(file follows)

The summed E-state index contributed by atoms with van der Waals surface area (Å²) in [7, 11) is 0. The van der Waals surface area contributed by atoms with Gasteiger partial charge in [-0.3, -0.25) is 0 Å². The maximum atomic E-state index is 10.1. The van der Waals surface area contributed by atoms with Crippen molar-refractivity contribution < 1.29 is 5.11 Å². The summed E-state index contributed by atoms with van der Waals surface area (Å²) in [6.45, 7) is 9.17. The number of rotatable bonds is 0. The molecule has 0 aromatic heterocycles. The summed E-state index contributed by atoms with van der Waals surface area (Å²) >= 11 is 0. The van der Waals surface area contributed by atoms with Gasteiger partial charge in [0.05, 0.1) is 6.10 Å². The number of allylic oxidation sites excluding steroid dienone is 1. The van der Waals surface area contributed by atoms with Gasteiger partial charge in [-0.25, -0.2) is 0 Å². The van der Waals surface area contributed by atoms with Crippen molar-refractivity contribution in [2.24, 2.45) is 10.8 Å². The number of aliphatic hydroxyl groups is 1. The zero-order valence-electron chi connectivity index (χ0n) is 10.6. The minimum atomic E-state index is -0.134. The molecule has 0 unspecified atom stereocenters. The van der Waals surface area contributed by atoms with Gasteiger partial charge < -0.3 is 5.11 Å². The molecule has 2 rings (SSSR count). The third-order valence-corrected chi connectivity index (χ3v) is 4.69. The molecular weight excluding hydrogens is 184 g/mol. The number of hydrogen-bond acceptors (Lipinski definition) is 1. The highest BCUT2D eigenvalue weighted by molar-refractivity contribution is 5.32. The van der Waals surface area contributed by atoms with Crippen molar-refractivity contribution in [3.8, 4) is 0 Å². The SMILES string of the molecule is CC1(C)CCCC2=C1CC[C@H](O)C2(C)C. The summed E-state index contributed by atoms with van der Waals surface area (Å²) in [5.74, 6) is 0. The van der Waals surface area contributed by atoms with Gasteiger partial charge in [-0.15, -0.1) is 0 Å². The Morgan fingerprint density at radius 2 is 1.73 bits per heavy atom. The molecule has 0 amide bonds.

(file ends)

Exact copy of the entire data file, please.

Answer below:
The summed E-state index contributed by atoms with van der Waals surface area (Å²) in [7, 11) is 0. The van der Waals surface area contributed by atoms with Gasteiger partial charge in [-0.3, -0.25) is 0 Å². The maximum atomic E-state index is 10.1. The van der Waals surface area contributed by atoms with Crippen molar-refractivity contribution < 1.29 is 5.11 Å². The summed E-state index contributed by atoms with van der Waals surface area (Å²) in [6.45, 7) is 9.17. The number of rotatable bonds is 0. The molecule has 0 aromatic heterocycles. The summed E-state index contributed by atoms with van der Waals surface area (Å²) >= 11 is 0. The van der Waals surface area contributed by atoms with Gasteiger partial charge in [0.05, 0.1) is 6.10 Å². The number of allylic oxidation sites excluding steroid dienone is 1. The van der Waals surface area contributed by atoms with Gasteiger partial charge in [-0.25, -0.2) is 0 Å². The van der Waals surface area contributed by atoms with Crippen molar-refractivity contribution in [2.24, 2.45) is 10.8 Å². The number of aliphatic hydroxyl groups is 1. The zero-order valence-electron chi connectivity index (χ0n) is 10.6. The minimum atomic E-state index is -0.134. The molecule has 0 unspecified atom stereocenters. The van der Waals surface area contributed by atoms with Gasteiger partial charge < -0.3 is 5.11 Å². The molecule has 2 rings (SSSR count). The third-order valence-corrected chi connectivity index (χ3v) is 4.69. The molecular weight excluding hydrogens is 184 g/mol. The number of hydrogen-bond acceptors (Lipinski definition) is 1. The highest BCUT2D eigenvalue weighted by molar-refractivity contribution is 5.32. The van der Waals surface area contributed by atoms with Crippen molar-refractivity contribution in [3.8, 4) is 0 Å². The SMILES string of the molecule is CC1(C)CCCC2=C1CC[C@H](O)C2(C)C. The summed E-state index contributed by atoms with van der Waals surface area (Å²) in [5.74, 6) is 0. The van der Waals surface area contributed by atoms with Gasteiger partial charge in [-0.15, -0.1) is 0 Å². The Morgan fingerprint density at radius 2 is 1.73 bits per heavy atom. The molecule has 0 amide bonds.